What’s in your genes? ChristianaCare’s Center for Medical Genetics and Genomics, under the direction of Pawel Pomianowski, M.D., at the Helen F. Graham Cancer Center & Research Institute is leveraging what we know about the human genome and disease to change the way we predict, diagnose and treat cancer more precisely and personally than ever before.
To schedule an appointment at the Helen F. Graham Cancer Center & Research Institute, call 302-623-4500.
Within the Center, the Genetic Risk Assessment Program offers consultation, genetic testing and support for families who may have a hereditary risk for certain cancers as well as other diseases. The program is one of only three such statewide programs in the U.S. that documents cancer risks that run in families.
“At ChristianaCare, we are unique among many institutions with our focus on both clinical genetics and genomics to help guide the care of our patients,” said Pomianowski, who specializes in clinical genetics and internal medicine.
“This is a fundamentally different approach from other institutions in our area that are primary research based and where clinical genetics often takes a back seat.”
Finding out what’s in our genes
What is known about our genes at work and how they interact with each other and our environment is changing how some cancers are treated.
At the Graham Cancer Center, clinicians have next-generation sequencing capability (tumor profiling) to examine the non-inherited genetic characteristics of a patient’s tumor and to use this information to plan what treatment would work best.
Another layer of information can come from germline genetic testing. When appropriate, clinicians can examine germline gene changes, those inherited and passed down through generations, to help guide individualized treatment decisions.
“Next-generation sequencing technology allows us to look at individual rare variants or gene alterations that play a significant role in cancer development,” said Pomianowski.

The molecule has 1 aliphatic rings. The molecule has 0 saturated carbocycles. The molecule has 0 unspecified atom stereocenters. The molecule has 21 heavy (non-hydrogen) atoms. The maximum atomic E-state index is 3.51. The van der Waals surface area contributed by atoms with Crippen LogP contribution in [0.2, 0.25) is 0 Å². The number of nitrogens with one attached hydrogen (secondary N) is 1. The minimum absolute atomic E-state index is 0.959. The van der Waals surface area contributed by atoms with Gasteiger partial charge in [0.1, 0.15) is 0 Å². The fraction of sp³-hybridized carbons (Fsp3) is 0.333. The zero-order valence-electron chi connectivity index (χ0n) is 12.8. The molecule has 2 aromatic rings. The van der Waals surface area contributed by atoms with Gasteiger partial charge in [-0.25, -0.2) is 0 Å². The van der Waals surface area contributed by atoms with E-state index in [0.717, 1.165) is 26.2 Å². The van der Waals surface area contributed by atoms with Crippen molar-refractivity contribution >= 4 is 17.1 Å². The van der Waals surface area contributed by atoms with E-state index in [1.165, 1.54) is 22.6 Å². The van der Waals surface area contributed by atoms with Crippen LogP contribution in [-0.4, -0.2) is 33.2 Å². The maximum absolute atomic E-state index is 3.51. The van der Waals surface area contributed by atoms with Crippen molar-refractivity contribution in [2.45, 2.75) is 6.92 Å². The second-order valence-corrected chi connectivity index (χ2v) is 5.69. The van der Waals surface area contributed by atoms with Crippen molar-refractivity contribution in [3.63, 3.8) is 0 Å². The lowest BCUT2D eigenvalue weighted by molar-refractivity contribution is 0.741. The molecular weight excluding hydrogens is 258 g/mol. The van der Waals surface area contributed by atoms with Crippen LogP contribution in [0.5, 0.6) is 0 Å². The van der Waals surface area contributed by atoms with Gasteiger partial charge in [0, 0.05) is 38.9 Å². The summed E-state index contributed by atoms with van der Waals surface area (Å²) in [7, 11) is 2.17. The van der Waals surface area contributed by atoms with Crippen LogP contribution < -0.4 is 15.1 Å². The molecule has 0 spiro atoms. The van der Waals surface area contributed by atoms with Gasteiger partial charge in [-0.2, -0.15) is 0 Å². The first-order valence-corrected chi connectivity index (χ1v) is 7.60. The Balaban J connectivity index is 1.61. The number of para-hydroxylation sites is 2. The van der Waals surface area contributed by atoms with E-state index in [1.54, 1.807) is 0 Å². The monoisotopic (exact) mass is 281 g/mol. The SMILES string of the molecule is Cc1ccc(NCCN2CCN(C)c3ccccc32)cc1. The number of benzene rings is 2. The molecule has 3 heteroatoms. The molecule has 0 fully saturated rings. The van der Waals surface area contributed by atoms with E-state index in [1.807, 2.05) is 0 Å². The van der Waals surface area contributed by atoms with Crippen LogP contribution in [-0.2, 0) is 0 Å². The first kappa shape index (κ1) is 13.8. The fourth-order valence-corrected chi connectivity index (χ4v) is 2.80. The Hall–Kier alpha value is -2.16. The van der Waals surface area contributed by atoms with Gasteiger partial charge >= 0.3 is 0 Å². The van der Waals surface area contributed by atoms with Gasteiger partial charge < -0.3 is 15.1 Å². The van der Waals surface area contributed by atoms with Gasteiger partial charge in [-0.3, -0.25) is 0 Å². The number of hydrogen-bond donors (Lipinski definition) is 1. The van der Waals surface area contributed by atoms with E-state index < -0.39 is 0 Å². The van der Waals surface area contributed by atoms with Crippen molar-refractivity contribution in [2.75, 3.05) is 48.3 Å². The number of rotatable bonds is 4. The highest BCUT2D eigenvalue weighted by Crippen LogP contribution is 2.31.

“In this way we can design a specific cancer treatment plan for each individual patient, and also predict cancer risks for other members of the family who may still be cancer-free.”
For these family members, genetic counseling about cancer risk factors and appropriate interventions can help minimize the chances that they too might eventually develop disease.
“We can design a specific cancer treatment plan for each patient, and also predict cancer risks for other members of the family who may still be cancer-free.”
— Pawel Pomianowski, M.D.
The Center maintains a statewide High-Risk Familial Cancer Registry of some 13,988 individuals from Delaware and surrounding communities whose family histories in some cases extend back generations.
Patients who participate in the genetic counseling program can have their family history data entered into the registry to help scientists learn more about cancer patterns in our community and work toward new discoveries in cancer prevention, diagnosis and treatment.
The team is also building similar registries for cardiovascular and adult onset neurological diseases.
Pomianowski has more than 12 years of hospital and clinical practice experience that includes establishing one of only two genetic counseling and risk assessment programs for U.S. veterans on the East Coast.
“The Center for Medical Genetics and Genomics, under Pomianowski’s direction, is a key component of our comprehensive cancer program serving our community and our region,” said Nicholas Petrelli, M.D., Bank of America endowed medical director of the Helen F. Graham Cancer Center & Research Institute.
“Today, by integrating the science into individualized treatment planning, we are opening the door wider to more precisely targeted and potentially more effective therapies, even for some cancers where there are few current treatment options.”
Documenting Delaware’s unique genetic footprint